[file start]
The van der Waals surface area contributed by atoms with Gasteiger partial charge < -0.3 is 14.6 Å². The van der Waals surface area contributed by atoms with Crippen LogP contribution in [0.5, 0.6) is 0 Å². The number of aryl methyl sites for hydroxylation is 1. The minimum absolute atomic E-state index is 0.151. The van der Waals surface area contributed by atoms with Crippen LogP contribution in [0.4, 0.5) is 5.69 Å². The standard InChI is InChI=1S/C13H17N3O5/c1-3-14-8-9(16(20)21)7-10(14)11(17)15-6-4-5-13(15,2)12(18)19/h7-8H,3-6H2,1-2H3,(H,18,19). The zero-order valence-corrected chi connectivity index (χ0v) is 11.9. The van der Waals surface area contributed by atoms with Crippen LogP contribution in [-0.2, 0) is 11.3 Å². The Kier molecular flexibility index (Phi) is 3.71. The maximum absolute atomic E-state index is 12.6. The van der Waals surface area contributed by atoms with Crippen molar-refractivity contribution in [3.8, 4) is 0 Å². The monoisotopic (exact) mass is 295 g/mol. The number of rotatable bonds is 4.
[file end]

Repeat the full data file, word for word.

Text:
The van der Waals surface area contributed by atoms with Gasteiger partial charge < -0.3 is 14.6 Å². The van der Waals surface area contributed by atoms with Crippen LogP contribution in [0.5, 0.6) is 0 Å². The number of aryl methyl sites for hydroxylation is 1. The minimum absolute atomic E-state index is 0.151. The van der Waals surface area contributed by atoms with Crippen LogP contribution in [0.4, 0.5) is 5.69 Å². The standard InChI is InChI=1S/C13H17N3O5/c1-3-14-8-9(16(20)21)7-10(14)11(17)15-6-4-5-13(15,2)12(18)19/h7-8H,3-6H2,1-2H3,(H,18,19). The zero-order valence-corrected chi connectivity index (χ0v) is 11.9. The van der Waals surface area contributed by atoms with Crippen LogP contribution in [-0.2, 0) is 11.3 Å². The Kier molecular flexibility index (Phi) is 3.71. The maximum absolute atomic E-state index is 12.6. The van der Waals surface area contributed by atoms with Crippen molar-refractivity contribution in [3.8, 4) is 0 Å². The monoisotopic (exact) mass is 295 g/mol. The number of rotatable bonds is 4.